Practically every company I talk with is consolidating data centers, constructing new ones, or both. These aren't the old "glass house" models of the 1980s and 1990s: They're next-generation designs with racks of blade servers, virtualized clusters and storage-area networks.
Stories by Johna Till Johnson
A while back, I wrote about the concept of social networking. The upshot: Although the wisdom of crowds may be overhyped, the phenomenon of social networking isn't.
Broadly speaking, there are two main reasons for companies to go green. The first is to reduce energy costs, thereby saving the company money. As one IT executive put it to me recently, "Green computing is all about saving greenbacks."
Verizon's proposed US$28 billion acquisition of privately held Alltel signals the start of hurricane season for wireless providers. And this season might just include the perfect storm: Technology shifts, consolidation and business-model changes are combining to reconfigure the world of wireless.
Many of my clients are getting serious about the Internet. Let me explain: No, they're not Rip Van Winkles who've slept through the technology innovations of the past 20 years. But they are thinking about how they can use Internet services to augment -- or even replace -- their WANs.
One of the interesting things that's been happening over the past few years is that just as workforces have become less centralized, IT departments have gotten more so. The vast majority of companies I work with consider themselves virtual, meaning that employees work together on teams from widely distributed geographies. Yet fewer IT teams are virtual in the same sense -- in many cases IT teams are increasingly consolidated into a few central sites.
Back in the day, wireless data was a neatly self-contained niche technology used by folks such as field force workers and logistics companies, but virtually ignored by everyone else.
Being a pundit, like being in love, means never having to say you're sorry, right? Wrong. Besides, that's got to be one of the dumbest lines in history -- from what I can tell, loving someone means acknowledging your mistakes early and often, and making reparations as best you can.
I've seen the future of the Internet, and it's recursive -- in more ways than one.
You hear a lot these days about two topics: mobility and collaboration. Unified communication and collaboration (UCC) is getting promoted by vendors ranging from Microsoft and IBM to Cisco, Avaya and Nortel.
Elections aren't the only things in chaos in Pakistan these days. The country recently decided to censor YouTube. Unfortunately, Pakistan botched the technology: It issued BGP routes that leaked, causing a worldwide reroute of all YouTube requests to a black hole in Pakistan -- taking YouTube off the global Internet for a couple of hours.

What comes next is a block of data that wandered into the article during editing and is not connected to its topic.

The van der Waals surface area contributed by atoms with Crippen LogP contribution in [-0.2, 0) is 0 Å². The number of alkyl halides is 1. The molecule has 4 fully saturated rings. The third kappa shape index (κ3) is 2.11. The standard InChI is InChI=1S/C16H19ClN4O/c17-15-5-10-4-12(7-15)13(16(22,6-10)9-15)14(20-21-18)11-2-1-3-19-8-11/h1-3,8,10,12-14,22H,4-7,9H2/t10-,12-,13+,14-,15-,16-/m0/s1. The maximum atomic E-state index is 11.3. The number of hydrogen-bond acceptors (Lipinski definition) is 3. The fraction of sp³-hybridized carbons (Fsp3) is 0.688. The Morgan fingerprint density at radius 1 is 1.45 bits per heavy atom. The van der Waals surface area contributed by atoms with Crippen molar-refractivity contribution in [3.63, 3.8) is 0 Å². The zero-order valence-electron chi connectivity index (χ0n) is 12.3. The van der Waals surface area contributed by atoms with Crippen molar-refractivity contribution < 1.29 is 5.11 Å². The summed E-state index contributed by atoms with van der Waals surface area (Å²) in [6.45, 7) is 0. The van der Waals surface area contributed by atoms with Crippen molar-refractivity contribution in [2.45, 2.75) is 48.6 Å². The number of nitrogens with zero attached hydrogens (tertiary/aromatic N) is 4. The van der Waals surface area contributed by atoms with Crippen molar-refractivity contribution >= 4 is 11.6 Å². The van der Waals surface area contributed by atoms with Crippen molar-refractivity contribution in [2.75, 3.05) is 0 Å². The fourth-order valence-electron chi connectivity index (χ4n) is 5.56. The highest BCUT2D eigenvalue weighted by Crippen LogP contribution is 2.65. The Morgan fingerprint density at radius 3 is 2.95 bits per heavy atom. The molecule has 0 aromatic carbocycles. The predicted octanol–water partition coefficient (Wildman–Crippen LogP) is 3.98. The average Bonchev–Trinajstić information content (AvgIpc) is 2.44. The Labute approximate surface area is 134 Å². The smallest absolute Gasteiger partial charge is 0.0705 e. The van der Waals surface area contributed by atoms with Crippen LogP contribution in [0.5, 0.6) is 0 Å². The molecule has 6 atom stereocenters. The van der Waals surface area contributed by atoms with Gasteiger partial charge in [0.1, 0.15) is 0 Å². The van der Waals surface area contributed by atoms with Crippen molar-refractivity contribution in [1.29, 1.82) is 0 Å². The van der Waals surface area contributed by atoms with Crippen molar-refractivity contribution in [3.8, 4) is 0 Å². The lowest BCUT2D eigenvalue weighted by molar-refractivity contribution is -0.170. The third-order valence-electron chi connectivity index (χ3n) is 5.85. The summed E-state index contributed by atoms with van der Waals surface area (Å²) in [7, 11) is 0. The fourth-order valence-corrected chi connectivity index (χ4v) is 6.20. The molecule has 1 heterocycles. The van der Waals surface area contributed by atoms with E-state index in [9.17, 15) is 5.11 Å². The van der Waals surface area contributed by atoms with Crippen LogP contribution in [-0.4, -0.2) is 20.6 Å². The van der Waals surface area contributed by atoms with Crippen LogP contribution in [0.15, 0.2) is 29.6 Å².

Forget the Super Bowl. Ignore the presidential primaries. For network geeks, the really big news recently was the cable outages in the Mediterranean, which disrupted Internet connections to Europe and the Middle East. The outages have raised a host of questions about the vulnerability of the Internet and the action plans enterprises should have in place to protect themselves from the consequences. Here are some frequently asked questions -- and the answers.
Radiohead recently rocked the music industry by making its latest album downloadable for free, or more accurately, for "whatever fans wanted to pay." The band was lauded for ushering in a new business model that disintermediated record companies and created a closer, more authentic bond between artists and fans.
Seems like carriers and content providers alike have been bitten by the open access bug. Big news recently was Verizon's announcement that it plans to open up its wireless network to any device or application. And Google upped the ante by announcing its intention to bid on the available 700-MHz spectrum in upcoming auctions, a portion of which, thanks to Google's lobbying efforts, is required to be open access as well.
One of the great things about technology is that it's surprisingly easy to underestimate how strong the demand for it can become. Remember IBM CEO Thomas Watson's purported 1943 remark, "There's a world market for maybe 5 computers," and Bill Gates' supposed 1980 comment, "640 kbytes of RAM ought to be enough for anyone"?